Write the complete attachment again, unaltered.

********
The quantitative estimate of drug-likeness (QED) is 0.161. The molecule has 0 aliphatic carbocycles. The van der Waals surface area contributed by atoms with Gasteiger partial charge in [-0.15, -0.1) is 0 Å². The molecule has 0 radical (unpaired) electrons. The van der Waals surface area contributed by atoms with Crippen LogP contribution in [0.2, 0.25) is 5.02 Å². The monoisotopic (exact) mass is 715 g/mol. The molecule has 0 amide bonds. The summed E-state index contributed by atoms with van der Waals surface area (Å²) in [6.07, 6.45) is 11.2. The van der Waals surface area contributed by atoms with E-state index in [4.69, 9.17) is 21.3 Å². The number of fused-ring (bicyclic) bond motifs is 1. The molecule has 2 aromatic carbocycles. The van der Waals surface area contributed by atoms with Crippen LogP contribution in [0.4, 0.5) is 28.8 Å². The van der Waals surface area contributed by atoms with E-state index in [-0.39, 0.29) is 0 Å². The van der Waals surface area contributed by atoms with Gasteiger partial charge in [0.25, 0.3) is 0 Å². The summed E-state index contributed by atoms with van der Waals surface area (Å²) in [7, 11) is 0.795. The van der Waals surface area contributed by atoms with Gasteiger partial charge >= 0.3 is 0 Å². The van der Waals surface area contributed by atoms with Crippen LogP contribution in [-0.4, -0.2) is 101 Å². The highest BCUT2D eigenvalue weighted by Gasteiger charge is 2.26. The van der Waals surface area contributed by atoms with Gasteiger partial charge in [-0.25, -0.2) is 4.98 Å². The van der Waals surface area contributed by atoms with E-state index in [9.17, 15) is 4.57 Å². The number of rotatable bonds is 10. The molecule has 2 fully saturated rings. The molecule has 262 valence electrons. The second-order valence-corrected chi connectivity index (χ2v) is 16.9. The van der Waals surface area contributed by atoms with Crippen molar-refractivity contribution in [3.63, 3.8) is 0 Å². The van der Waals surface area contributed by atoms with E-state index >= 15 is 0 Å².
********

The quantitative estimate of drug-likeness (QED) is 0.161. The molecule has 0 aliphatic carbocycles. The van der Waals surface area contributed by atoms with Gasteiger partial charge in [-0.15, -0.1) is 0 Å². The molecule has 0 radical (unpaired) electrons. The van der Waals surface area contributed by atoms with Crippen LogP contribution in [0.2, 0.25) is 5.02 Å². The monoisotopic (exact) mass is 715 g/mol. The molecule has 0 amide bonds. The summed E-state index contributed by atoms with van der Waals surface area (Å²) in [6.07, 6.45) is 11.2. The van der Waals surface area contributed by atoms with E-state index in [4.69, 9.17) is 21.3 Å². The number of fused-ring (bicyclic) bond motifs is 1. The molecule has 2 aromatic carbocycles. The van der Waals surface area contributed by atoms with Crippen LogP contribution in [0.4, 0.5) is 28.8 Å². The van der Waals surface area contributed by atoms with E-state index in [-0.39, 0.29) is 0 Å². The van der Waals surface area contributed by atoms with Gasteiger partial charge in [0.25, 0.3) is 0 Å². The summed E-state index contributed by atoms with van der Waals surface area (Å²) in [7, 11) is 0.795. The van der Waals surface area contributed by atoms with Gasteiger partial charge >= 0.3 is 0 Å². The van der Waals surface area contributed by atoms with Crippen LogP contribution in [-0.4, -0.2) is 101 Å². The highest BCUT2D eigenvalue weighted by Gasteiger charge is 2.26. The van der Waals surface area contributed by atoms with Gasteiger partial charge in [-0.25, -0.2) is 4.98 Å². The van der Waals surface area contributed by atoms with E-state index in [9.17, 15) is 4.57 Å². The number of rotatable bonds is 10. The molecule has 2 fully saturated rings. The molecule has 262 valence electrons. The second-order valence-corrected chi connectivity index (χ2v) is 16.9. The van der Waals surface area contributed by atoms with Crippen molar-refractivity contribution in [3.63, 3.8) is 0 Å². The van der Waals surface area contributed by atoms with E-state index >= 15 is 0 Å².